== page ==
Some things we did: Snorkeled at Las Gatas and Isla Ixtapa (Playa Coral). I’d bring my own snorkel stuff next time. The snorkeling was great both places but it would be nice to drink or eat the money we spent on snorkel rental. Be sure to just take the “Playa Linda” bus to the pier for the boat to La Isla. We went horseback riding with Ignacio from the Bad Bird Café. I’m sure there are better deals or longer rides other places, but Ignacio is a really nice guy and the ride at Playa Larga as the sun set was gorgeous. Good coffee at the Bad Bird, too.

Some places we ate: Los Fortinos II had great tiritas and pretty good fish tacos (thumbs down on the flour tortillas). The “machacha” was really tasty. The restaurant (La Perla Dona Maria or something like that) right beneath Irma at the end of the malecon was really, really good. Edgar was our waiter both times we went there, great guy. The food was exceptional, the drinks strong. On La Ropa, we went to El Pirata (just past the crocodile) a few times. The food was great and our waiter, Alfonzo, was one of the nicest people you could ever meet. Tacos 727 has cleaned up pretty well. The tacos weren’t as good as I remember and I think I preferred the adjacent car wash over the girly-show bar that’s there now. However, the hostess used to work at the Sheraton and I knew her from my classes there. It was great to reminisce with her. I wish we would’ve had more time to try more taco places (duh!). On Playa Principal, we went to Los Arcos (spelling?) a couple of times. It’s the place with the nice green awning not far from the museum. Really good food and frighteningly powerful margaritas! There really is something about eating on the Playa Principal at night with the music of roaming musicians mixing with the noise of the basketball court and the sound of waves crashing on the beach. As I said, the margaritas are very strong. The best licuado we had was at the airport the morning we left. We went to one of the smaller places, not the evil, fenced in joint. My licuado was big, cold and yummy.

On the surreal-o-meter: The day we went to La Isla, before we headed back to Z, we managed to track down two old friends who worked at Melia Azul. They invited us to spend the next day at Melia as a wedding gift. I’m not much for the all-inclusive clubs but I’m not stupid either. The next day we took the bus out to Melia, got our braclets and headed for the pool. You want luxury? I got three words for you: “air”, “conditioned”, and “bathrooms” around the pool. While it was nice to get free drinks and eat all that free food (especially since it was, for us, truly free), I have to say, the whole all-inclusive thing is pretty lame. You don’t talk to your waiter beyond “more coffee” and “yes, I’m finished” thus removing a huge part of your interaction with locals, there’s no money that goes into the local economy (in the case of Melia Azul, your money goes to a huge cement company that, um, doesn’t need more) and well, it’s just weird to be have that bracelet on, looking at other people’s bracelets, thinking about their color and what that color means, thinking about your next meal. . . it’s all weird. Trying to rationalize the amount of waste that takes place in a country with that much poverty. . . look, just spend you money elsewhere, ok? That said, the food in the “Mexican” restaurant at Melia was unbelievably good. Seriously, the pozole, the tamales, the mole, everything was spectacularly good. Like, good, as in: if you’re a fan of traditional Mexican Cuisine and you have money, I’d do a day-pass or just go out there and see if you can have lunch there one day. I’m sure they’ll take your money. In light of what I just said, I hate saying that, however, the food in the “Mexican” restaurant was that good.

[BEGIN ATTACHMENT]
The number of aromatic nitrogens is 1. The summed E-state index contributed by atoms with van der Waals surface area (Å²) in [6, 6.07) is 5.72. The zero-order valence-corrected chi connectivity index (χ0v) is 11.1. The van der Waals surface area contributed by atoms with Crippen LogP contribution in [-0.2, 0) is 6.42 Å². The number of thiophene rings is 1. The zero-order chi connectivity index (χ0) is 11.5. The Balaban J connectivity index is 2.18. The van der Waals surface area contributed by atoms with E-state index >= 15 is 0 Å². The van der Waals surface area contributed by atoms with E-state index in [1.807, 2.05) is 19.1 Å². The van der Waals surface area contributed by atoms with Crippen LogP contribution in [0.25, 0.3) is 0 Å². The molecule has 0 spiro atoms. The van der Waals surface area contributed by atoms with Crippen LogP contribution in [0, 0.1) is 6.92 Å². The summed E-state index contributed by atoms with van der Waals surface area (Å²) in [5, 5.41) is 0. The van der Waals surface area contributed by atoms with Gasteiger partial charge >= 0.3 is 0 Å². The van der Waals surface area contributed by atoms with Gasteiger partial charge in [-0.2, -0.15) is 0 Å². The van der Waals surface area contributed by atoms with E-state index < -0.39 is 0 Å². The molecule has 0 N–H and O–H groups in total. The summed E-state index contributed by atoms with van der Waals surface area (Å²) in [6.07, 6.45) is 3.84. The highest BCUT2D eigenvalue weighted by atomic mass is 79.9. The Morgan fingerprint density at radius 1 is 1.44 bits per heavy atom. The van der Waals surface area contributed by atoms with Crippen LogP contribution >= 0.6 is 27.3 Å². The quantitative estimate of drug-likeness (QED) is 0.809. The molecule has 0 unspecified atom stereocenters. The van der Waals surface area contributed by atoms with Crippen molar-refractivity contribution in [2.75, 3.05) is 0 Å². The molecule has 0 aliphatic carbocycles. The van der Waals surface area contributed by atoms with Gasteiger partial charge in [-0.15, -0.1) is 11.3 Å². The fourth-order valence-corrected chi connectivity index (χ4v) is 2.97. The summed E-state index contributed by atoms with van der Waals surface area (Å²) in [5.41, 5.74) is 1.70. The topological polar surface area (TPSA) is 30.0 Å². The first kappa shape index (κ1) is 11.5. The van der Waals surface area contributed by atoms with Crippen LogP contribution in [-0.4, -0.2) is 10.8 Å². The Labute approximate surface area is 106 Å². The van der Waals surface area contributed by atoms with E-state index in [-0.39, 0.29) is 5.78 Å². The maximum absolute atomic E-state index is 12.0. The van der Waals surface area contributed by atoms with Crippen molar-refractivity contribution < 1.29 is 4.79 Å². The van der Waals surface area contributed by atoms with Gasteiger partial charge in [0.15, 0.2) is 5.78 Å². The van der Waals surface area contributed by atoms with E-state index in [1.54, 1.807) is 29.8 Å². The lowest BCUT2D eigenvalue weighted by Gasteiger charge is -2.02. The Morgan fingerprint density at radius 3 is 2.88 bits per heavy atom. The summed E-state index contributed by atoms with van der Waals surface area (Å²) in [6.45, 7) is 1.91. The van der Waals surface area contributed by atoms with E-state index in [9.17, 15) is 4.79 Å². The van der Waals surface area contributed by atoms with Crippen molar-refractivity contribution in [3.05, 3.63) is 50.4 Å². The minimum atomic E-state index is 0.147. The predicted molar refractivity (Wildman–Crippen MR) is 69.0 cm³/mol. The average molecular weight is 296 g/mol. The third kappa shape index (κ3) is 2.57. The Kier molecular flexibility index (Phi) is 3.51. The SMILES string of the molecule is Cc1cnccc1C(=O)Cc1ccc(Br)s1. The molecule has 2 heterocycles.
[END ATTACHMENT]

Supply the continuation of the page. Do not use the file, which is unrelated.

Overall, though, Zihua is still the same magical, sweet and enchanting place that it was ten years ago. It was then and is now filled with the most friendly, warm-hearted people. It is sincerely a privilege to be welcomed into their home. The people and their beautiful city bring so much joy to so many people. I don’t think there are enough words or deeds to thank the people of Zihuatanejo and Mexico for their generosity. Muchismas Gracias!!!